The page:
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Sew These 5 Details from 1960s Sewing Patterns

How to use vintage details on modern sewing patterns.

Posted in: Style & Wardrobe • September 18, 2023

If you want to make clothes that feel luxurious and intentional, seek inspiration from vintage fashion and sewing patterns.

High fashion designers constantly reference details from the past. Even if your style is really modern, vintage details add a personal, special, intentional touch to your sewing projects.

In this video, Sarai and Haley share 5 vintage details inspired by sewing patterns from the 1960s that you can incorporate into any modern sewing pattern. They'll also share some Seamwork patterns that would show off these vintage details.

We also made video with 5 details from the 1940s, so if you haven't watched that one yet, read this article and watch the video.

And you’ll find the video and article with details from the 1950s here.

What makes the 1960s special?

So many things happened in the 60s. The pendulum swings again!

In the 1940s, we saw wartime deprivations. In the 1950s, a backlash moved the fashion pendulum from scarcity to opulence and high consumer culture.

In the 1960s, the space race added a futuristic approach to fashion, and bold, bright colors reigned.

The big skirts from the 1950s were swapped for androgynous, slim, mod silhouettes with a strong 1920s influence.

Let's look at some 1960s details you can add to your sewing projects.

Vintage detail: Quilted coat

Quilting is a detail that works especially well for coats, robes, jackets, and skirts. You can use pre-quilted fabric or quilt your own. We have a tutorial in the Easton quilted jacket sewalong.

The Denise coat is a great canvas for pre-quilted fabric.

Vintage detail: Applique and embroidery

Adding surface designs brings new life into a garment. We have an article on modern applique, and Sarai made a video about her embroidered Aims blouse.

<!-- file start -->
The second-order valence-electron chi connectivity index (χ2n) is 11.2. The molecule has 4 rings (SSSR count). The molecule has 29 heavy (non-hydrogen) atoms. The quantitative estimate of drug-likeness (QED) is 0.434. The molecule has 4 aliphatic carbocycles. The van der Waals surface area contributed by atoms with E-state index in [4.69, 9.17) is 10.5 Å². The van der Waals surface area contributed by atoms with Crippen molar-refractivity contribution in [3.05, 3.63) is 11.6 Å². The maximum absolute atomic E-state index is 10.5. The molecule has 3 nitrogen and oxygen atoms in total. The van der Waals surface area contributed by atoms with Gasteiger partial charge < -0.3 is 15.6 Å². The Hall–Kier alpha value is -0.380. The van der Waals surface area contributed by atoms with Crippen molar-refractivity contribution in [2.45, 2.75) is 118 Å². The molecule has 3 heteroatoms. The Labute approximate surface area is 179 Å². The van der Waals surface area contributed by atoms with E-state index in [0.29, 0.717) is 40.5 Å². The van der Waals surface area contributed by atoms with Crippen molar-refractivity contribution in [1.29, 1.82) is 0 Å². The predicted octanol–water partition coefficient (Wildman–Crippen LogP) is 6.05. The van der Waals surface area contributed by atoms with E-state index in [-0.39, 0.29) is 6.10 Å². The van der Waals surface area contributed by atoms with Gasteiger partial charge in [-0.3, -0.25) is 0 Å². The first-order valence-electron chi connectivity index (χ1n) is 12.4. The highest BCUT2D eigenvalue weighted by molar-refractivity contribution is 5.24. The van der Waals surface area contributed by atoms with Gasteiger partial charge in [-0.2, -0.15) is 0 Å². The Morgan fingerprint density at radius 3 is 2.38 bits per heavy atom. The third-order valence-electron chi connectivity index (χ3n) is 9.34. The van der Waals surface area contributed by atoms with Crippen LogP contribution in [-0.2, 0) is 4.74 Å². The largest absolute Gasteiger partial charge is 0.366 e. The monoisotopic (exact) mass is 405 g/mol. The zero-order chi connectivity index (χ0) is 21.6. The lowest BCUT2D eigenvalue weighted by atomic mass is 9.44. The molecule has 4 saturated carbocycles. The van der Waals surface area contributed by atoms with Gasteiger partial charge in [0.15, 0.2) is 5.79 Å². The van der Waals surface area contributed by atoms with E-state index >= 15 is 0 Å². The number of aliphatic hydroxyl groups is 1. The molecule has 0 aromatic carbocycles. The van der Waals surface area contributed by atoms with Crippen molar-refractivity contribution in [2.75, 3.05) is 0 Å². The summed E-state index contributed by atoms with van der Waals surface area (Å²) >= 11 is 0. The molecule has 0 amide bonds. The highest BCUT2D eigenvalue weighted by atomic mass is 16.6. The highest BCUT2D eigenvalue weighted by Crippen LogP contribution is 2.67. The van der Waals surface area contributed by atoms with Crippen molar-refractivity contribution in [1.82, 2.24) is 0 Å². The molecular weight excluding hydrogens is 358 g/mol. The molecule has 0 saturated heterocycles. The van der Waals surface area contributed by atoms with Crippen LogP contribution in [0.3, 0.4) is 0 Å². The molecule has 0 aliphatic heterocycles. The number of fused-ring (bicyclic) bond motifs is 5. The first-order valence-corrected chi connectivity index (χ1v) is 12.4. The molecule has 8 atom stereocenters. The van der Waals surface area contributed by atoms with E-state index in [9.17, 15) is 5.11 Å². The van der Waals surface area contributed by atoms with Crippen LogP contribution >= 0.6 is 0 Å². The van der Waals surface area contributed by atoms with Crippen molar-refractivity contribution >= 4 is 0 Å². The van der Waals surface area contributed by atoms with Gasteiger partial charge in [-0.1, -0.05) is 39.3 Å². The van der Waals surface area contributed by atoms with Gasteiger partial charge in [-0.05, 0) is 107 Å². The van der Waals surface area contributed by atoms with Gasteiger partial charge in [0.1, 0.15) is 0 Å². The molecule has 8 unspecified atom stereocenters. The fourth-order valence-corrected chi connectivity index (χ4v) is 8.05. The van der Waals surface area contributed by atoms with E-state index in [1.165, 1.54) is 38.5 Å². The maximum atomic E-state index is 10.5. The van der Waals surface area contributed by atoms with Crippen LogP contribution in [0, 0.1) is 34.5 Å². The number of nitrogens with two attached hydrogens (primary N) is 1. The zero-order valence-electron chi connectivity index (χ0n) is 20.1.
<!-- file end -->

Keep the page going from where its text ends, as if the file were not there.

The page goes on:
The yoke on Aims is ideal for embroidery or applique.

Vintage detail: Shaped belt at the side seams

The Sonya dress has a few seaming options for adding a belt.

This belt is sewn into the side seam and buckles at the front. You could sew a belt of any size or shape and have it close at the front or back. For extra detail, cover the belt hardware with fabric.

Vintage detail: Faux button belt

Dahlia has room on the waist for some buttons.

This pattern has an inset waist piece with added buttons to make it look like a belt. You could easily add buttons to a pattern with an inset waist.

Vintage detail: Raglan slits

This pattern has raglan sleeves with slits at the seams, and either side of the slit has a button. You can incorporate this on any part of a garment where you can show a little skin, like the shoulder, center front or center back, or at the neckline.

To do this, sew your seam, but leave a gap. When you reach where you want the slit to start, stop and backstitch. Resume stitching at the other end of your slit, backstitch, and then stitch the rest of the seam. Press open the seam and topstitch to secure the seam allowance. You can also use a bartack or buttons to highlight the slit.

Which detail was your favorite? What's your favorite decade to borrow details from? Comment and let us know!

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